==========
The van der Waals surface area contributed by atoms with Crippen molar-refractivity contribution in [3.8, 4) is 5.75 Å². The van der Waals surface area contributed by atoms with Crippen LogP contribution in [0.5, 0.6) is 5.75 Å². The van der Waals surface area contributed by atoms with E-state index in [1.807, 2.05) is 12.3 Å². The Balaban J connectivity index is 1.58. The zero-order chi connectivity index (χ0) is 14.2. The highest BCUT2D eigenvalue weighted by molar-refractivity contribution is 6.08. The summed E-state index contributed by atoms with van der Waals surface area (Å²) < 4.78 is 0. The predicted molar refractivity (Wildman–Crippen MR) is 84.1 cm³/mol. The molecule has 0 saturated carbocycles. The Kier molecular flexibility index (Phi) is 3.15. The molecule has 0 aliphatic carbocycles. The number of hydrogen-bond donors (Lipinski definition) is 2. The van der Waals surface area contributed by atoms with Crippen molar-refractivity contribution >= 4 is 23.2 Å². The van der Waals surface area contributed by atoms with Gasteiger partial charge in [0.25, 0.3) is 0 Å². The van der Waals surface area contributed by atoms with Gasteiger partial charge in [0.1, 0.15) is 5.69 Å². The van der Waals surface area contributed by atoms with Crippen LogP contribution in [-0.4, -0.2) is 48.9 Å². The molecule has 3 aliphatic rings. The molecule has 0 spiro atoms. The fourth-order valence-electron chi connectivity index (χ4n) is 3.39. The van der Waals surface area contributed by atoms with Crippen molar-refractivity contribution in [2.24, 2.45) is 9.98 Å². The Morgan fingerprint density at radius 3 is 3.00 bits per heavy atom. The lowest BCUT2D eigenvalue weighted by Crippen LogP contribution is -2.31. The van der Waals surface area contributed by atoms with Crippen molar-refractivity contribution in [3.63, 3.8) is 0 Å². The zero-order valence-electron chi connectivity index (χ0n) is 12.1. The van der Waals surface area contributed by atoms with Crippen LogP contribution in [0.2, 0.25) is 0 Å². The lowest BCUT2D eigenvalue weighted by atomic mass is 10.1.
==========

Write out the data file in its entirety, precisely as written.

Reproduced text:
The van der Waals surface area contributed by atoms with Crippen molar-refractivity contribution in [3.8, 4) is 5.75 Å². The van der Waals surface area contributed by atoms with Crippen LogP contribution in [0.5, 0.6) is 5.75 Å². The van der Waals surface area contributed by atoms with E-state index in [1.807, 2.05) is 12.3 Å². The Balaban J connectivity index is 1.58. The zero-order chi connectivity index (χ0) is 14.2. The highest BCUT2D eigenvalue weighted by molar-refractivity contribution is 6.08. The summed E-state index contributed by atoms with van der Waals surface area (Å²) < 4.78 is 0. The predicted molar refractivity (Wildman–Crippen MR) is 84.1 cm³/mol. The molecule has 0 saturated carbocycles. The Kier molecular flexibility index (Phi) is 3.15. The molecule has 0 aliphatic carbocycles. The number of hydrogen-bond donors (Lipinski definition) is 2. The van der Waals surface area contributed by atoms with Crippen molar-refractivity contribution >= 4 is 23.2 Å². The van der Waals surface area contributed by atoms with Gasteiger partial charge in [0.25, 0.3) is 0 Å². The van der Waals surface area contributed by atoms with Gasteiger partial charge in [0.1, 0.15) is 5.69 Å². The van der Waals surface area contributed by atoms with Crippen LogP contribution in [-0.4, -0.2) is 48.9 Å². The molecule has 3 aliphatic rings. The molecule has 0 spiro atoms. The fourth-order valence-electron chi connectivity index (χ4n) is 3.39. The van der Waals surface area contributed by atoms with Crippen molar-refractivity contribution in [2.24, 2.45) is 9.98 Å². The Morgan fingerprint density at radius 3 is 3.00 bits per heavy atom. The lowest BCUT2D eigenvalue weighted by Crippen LogP contribution is -2.31. The van der Waals surface area contributed by atoms with Crippen molar-refractivity contribution in [3.63, 3.8) is 0 Å². The zero-order valence-electron chi connectivity index (χ0n) is 12.1. The van der Waals surface area contributed by atoms with Crippen LogP contribution in [0.2, 0.25) is 0 Å². The lowest BCUT2D eigenvalue weighted by atomic mass is 10.1.